|US7322008||Dec 23, 2004||Jan 22, 2008||Microsoft Corporation||Organizing, editing, and rendering digital ink|
|US7609890 *||Sep 30, 2004||Oct 27, 2009||Pitney Bowes Inc.||Packing list verification system|
|US7680649 *||Jun 17, 2002||Mar 16, 2010||International Business Machines Corporation||System, method, program product, and networking use for recognizing words and their parts of speech in one or more natural languages|
|US7724957||Jul 31, 2006||May 25, 2010||Microsoft Corporation||Two tiered text recognition|
|US7756335 *||Feb 28, 2006||Jul 13, 2010||Zi Decuma Ab||Handwriting recognition using a graph of segmentation candidates and dictionary search|
|US8121412||Jun 6, 2008||Feb 21, 2012||Microsoft Corporation||Recognition of tabular structures|
|US8229226||Jan 16, 2009||Jul 24, 2012||Industrial Technology Research Institute||Real-time motion recognition method and inertia-sensing and trajectory-reconstruction device using the same|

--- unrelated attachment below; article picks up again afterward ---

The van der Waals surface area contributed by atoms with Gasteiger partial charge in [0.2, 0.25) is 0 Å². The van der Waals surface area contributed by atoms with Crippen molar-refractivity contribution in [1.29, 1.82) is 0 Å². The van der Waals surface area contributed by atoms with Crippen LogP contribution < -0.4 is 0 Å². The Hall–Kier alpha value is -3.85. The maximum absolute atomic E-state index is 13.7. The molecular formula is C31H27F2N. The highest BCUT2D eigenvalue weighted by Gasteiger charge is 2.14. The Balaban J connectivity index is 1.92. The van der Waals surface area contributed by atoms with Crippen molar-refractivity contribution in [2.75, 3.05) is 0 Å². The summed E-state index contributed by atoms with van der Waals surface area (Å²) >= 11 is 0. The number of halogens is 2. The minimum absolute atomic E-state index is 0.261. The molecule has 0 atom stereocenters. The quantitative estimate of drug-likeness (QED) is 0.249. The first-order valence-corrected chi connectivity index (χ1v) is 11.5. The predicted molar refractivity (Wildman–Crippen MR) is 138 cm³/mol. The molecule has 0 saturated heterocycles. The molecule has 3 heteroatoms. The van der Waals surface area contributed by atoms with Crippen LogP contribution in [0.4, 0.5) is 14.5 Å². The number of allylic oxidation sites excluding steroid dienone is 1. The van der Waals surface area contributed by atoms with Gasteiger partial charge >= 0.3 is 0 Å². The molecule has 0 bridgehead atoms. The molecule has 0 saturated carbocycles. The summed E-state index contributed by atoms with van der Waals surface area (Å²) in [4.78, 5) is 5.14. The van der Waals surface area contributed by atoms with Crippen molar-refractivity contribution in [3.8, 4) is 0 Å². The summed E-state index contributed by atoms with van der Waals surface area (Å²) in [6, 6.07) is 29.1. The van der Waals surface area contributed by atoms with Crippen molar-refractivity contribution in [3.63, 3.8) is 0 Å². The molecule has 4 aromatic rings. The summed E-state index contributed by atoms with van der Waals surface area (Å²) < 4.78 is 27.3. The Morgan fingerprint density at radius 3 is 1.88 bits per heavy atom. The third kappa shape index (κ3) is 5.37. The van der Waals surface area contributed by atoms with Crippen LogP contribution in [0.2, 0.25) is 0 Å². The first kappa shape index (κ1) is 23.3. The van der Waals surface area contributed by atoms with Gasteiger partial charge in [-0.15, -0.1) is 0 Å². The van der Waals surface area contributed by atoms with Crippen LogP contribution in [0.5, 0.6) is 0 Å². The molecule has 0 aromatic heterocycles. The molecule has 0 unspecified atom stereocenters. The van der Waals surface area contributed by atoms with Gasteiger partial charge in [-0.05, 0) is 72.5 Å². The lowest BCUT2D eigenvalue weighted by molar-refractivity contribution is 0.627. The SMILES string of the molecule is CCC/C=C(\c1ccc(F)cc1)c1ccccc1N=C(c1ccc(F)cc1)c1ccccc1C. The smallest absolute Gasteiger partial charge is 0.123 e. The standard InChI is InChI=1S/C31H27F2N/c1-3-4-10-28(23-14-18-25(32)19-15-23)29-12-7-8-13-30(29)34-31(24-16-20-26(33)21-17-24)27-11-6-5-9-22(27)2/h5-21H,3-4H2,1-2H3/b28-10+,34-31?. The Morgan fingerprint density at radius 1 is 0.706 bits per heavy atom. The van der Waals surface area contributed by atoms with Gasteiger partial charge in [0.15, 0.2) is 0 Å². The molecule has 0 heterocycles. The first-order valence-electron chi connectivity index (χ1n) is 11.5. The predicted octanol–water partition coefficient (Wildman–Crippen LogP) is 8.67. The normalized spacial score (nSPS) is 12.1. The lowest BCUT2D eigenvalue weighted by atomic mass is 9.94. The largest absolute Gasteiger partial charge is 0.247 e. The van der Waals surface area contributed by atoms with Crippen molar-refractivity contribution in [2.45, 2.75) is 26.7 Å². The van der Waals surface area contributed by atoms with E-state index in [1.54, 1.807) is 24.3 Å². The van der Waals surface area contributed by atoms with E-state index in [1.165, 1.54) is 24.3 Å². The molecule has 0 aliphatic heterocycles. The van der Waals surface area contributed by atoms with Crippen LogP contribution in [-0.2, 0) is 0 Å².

|US8799275 *||Aug 30, 2010||Aug 5, 2014||Alibaba Group Holding Limited||Information retrieval based on semantic patterns of queries|
|US20030179201 *||Mar 25, 2002||Sep 25, 2003||Microsoft Corporation||Organizing, editing, and rendering digital ink|
|US20030233235 *||Jun 17, 2002||Dec 18, 2003||International Business Machines Corporation||System, method, program product, and networking use for recognizing words and their parts of speech in one or more natural languages|
|US20050060273 *||Mar 6, 2001||Mar 17, 2005||Andersen Timothy L.||System and method for creating a searchable word index of a scanned document including multiple interpretations of a word at a given document location|